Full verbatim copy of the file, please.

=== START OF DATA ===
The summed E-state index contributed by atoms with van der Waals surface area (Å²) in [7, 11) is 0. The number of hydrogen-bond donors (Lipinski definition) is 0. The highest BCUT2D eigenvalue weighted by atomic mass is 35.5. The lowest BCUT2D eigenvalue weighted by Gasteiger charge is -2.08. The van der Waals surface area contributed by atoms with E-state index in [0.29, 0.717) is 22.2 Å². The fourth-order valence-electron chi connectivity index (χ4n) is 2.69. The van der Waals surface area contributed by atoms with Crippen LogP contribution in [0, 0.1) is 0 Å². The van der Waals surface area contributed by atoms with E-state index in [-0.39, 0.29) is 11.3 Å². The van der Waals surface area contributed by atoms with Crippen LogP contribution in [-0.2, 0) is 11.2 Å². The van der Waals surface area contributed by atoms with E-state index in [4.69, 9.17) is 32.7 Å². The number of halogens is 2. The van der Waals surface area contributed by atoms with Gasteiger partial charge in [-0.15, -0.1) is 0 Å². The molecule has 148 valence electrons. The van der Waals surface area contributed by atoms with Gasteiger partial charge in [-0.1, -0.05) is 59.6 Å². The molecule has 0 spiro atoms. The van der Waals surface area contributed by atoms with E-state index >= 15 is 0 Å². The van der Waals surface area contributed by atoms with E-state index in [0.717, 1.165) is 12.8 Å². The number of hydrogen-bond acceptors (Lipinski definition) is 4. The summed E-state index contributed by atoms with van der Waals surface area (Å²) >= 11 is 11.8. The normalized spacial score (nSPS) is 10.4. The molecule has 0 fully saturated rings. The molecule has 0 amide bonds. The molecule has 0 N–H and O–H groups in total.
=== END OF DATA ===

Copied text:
The summed E-state index contributed by atoms with van der Waals surface area (Å²) in [7, 11) is 0. The number of hydrogen-bond donors (Lipinski definition) is 0. The highest BCUT2D eigenvalue weighted by atomic mass is 35.5. The lowest BCUT2D eigenvalue weighted by Gasteiger charge is -2.08. The van der Waals surface area contributed by atoms with E-state index in [0.29, 0.717) is 22.2 Å². The fourth-order valence-electron chi connectivity index (χ4n) is 2.69. The van der Waals surface area contributed by atoms with Crippen LogP contribution in [0, 0.1) is 0 Å². The van der Waals surface area contributed by atoms with E-state index in [-0.39, 0.29) is 11.3 Å². The van der Waals surface area contributed by atoms with Crippen LogP contribution in [-0.2, 0) is 11.2 Å². The van der Waals surface area contributed by atoms with E-state index in [4.69, 9.17) is 32.7 Å². The number of halogens is 2. The van der Waals surface area contributed by atoms with Gasteiger partial charge in [-0.15, -0.1) is 0 Å². The molecule has 148 valence electrons. The van der Waals surface area contributed by atoms with Gasteiger partial charge in [-0.1, -0.05) is 59.6 Å². The molecule has 0 spiro atoms. The van der Waals surface area contributed by atoms with E-state index >= 15 is 0 Å². The van der Waals surface area contributed by atoms with E-state index in [0.717, 1.165) is 12.8 Å². The number of hydrogen-bond acceptors (Lipinski definition) is 4. The summed E-state index contributed by atoms with van der Waals surface area (Å²) >= 11 is 11.8. The normalized spacial score (nSPS) is 10.4. The molecule has 0 fully saturated rings. The molecule has 0 amide bonds. The molecule has 0 N–H and O–H groups in total.